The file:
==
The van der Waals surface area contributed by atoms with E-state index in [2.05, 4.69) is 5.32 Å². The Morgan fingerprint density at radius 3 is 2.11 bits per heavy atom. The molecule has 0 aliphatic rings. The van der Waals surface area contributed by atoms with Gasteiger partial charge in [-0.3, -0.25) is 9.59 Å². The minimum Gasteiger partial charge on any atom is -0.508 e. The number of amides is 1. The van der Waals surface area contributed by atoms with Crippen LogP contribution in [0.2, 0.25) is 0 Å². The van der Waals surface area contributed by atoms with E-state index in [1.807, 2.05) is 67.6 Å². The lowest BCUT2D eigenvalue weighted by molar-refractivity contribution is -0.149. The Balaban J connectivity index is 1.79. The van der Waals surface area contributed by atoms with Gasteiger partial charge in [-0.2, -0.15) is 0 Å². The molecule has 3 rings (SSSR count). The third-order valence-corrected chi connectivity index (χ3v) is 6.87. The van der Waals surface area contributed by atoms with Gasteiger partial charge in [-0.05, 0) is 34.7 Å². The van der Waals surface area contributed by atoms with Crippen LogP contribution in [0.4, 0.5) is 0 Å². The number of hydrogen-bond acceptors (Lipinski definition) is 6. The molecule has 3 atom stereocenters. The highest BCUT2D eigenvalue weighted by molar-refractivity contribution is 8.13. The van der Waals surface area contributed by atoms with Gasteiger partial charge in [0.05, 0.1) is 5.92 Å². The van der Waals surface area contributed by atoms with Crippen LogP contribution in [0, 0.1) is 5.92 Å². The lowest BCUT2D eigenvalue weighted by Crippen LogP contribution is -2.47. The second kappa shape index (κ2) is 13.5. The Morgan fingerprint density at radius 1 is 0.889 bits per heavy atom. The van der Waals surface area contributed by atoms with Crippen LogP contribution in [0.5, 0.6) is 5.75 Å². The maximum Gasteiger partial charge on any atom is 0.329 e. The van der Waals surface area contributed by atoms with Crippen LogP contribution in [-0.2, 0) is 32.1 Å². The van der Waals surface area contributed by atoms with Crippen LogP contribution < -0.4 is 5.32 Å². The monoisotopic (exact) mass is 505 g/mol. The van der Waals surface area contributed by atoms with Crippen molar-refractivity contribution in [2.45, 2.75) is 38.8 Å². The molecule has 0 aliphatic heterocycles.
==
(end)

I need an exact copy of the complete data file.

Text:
The van der Waals surface area contributed by atoms with E-state index in [2.05, 4.69) is 5.32 Å². The Morgan fingerprint density at radius 3 is 2.11 bits per heavy atom. The molecule has 0 aliphatic rings. The van der Waals surface area contributed by atoms with Gasteiger partial charge in [-0.3, -0.25) is 9.59 Å². The minimum Gasteiger partial charge on any atom is -0.508 e. The number of amides is 1. The van der Waals surface area contributed by atoms with Crippen LogP contribution in [0.2, 0.25) is 0 Å². The van der Waals surface area contributed by atoms with E-state index in [1.807, 2.05) is 67.6 Å². The lowest BCUT2D eigenvalue weighted by molar-refractivity contribution is -0.149. The Balaban J connectivity index is 1.79. The van der Waals surface area contributed by atoms with Gasteiger partial charge in [-0.2, -0.15) is 0 Å². The molecule has 3 rings (SSSR count). The third-order valence-corrected chi connectivity index (χ3v) is 6.87. The van der Waals surface area contributed by atoms with Gasteiger partial charge in [-0.05, 0) is 34.7 Å². The van der Waals surface area contributed by atoms with Crippen LogP contribution in [0.4, 0.5) is 0 Å². The number of hydrogen-bond acceptors (Lipinski definition) is 6. The molecule has 3 atom stereocenters. The highest BCUT2D eigenvalue weighted by molar-refractivity contribution is 8.13. The van der Waals surface area contributed by atoms with Gasteiger partial charge in [0.05, 0.1) is 5.92 Å². The van der Waals surface area contributed by atoms with Crippen LogP contribution in [0, 0.1) is 5.92 Å². The lowest BCUT2D eigenvalue weighted by Crippen LogP contribution is -2.47. The second kappa shape index (κ2) is 13.5. The Morgan fingerprint density at radius 1 is 0.889 bits per heavy atom. The van der Waals surface area contributed by atoms with Crippen LogP contribution in [0.5, 0.6) is 5.75 Å². The maximum Gasteiger partial charge on any atom is 0.329 e. The van der Waals surface area contributed by atoms with Crippen LogP contribution in [-0.2, 0) is 32.1 Å². The van der Waals surface area contributed by atoms with Crippen LogP contribution < -0.4 is 5.32 Å². The monoisotopic (exact) mass is 505 g/mol. The van der Waals surface area contributed by atoms with Crippen molar-refractivity contribution in [2.45, 2.75) is 38.8 Å². The molecule has 0 aliphatic heterocycles.